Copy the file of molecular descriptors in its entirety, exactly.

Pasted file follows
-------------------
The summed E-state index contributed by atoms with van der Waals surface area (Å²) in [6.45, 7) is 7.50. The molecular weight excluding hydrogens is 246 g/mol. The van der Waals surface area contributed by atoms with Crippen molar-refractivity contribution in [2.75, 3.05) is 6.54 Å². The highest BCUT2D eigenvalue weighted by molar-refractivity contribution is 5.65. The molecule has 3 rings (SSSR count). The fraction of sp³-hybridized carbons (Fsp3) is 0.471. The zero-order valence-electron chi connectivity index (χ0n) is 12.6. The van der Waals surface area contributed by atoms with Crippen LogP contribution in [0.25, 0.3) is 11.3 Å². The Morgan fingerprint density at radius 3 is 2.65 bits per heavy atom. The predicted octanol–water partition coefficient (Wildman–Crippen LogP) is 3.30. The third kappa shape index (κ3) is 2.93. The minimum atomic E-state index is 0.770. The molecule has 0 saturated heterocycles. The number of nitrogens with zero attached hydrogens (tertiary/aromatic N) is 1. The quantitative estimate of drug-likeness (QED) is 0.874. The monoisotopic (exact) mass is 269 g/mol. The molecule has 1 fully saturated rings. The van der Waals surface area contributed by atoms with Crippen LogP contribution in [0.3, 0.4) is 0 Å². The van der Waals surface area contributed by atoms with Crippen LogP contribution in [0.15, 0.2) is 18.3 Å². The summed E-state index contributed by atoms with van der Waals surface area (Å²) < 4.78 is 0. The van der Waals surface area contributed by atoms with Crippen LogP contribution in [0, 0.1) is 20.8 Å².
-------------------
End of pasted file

The summed E-state index contributed by atoms with van der Waals surface area (Å²) in [6.45, 7) is 7.50. The molecular weight excluding hydrogens is 246 g/mol. The van der Waals surface area contributed by atoms with Crippen molar-refractivity contribution in [2.75, 3.05) is 6.54 Å². The highest BCUT2D eigenvalue weighted by molar-refractivity contribution is 5.65. The molecule has 3 rings (SSSR count). The fraction of sp³-hybridized carbons (Fsp3) is 0.471. The zero-order valence-electron chi connectivity index (χ0n) is 12.6. The van der Waals surface area contributed by atoms with Crippen LogP contribution in [0.25, 0.3) is 11.3 Å². The Morgan fingerprint density at radius 3 is 2.65 bits per heavy atom. The predicted octanol–water partition coefficient (Wildman–Crippen LogP) is 3.30. The third kappa shape index (κ3) is 2.93. The minimum atomic E-state index is 0.770. The molecule has 0 saturated heterocycles. The number of nitrogens with zero attached hydrogens (tertiary/aromatic N) is 1. The quantitative estimate of drug-likeness (QED) is 0.874. The monoisotopic (exact) mass is 269 g/mol. The molecule has 1 fully saturated rings. The van der Waals surface area contributed by atoms with Crippen LogP contribution in [0.3, 0.4) is 0 Å². The van der Waals surface area contributed by atoms with Crippen LogP contribution in [0.15, 0.2) is 18.3 Å². The summed E-state index contributed by atoms with van der Waals surface area (Å²) < 4.78 is 0. The van der Waals surface area contributed by atoms with Crippen LogP contribution in [0, 0.1) is 20.8 Å².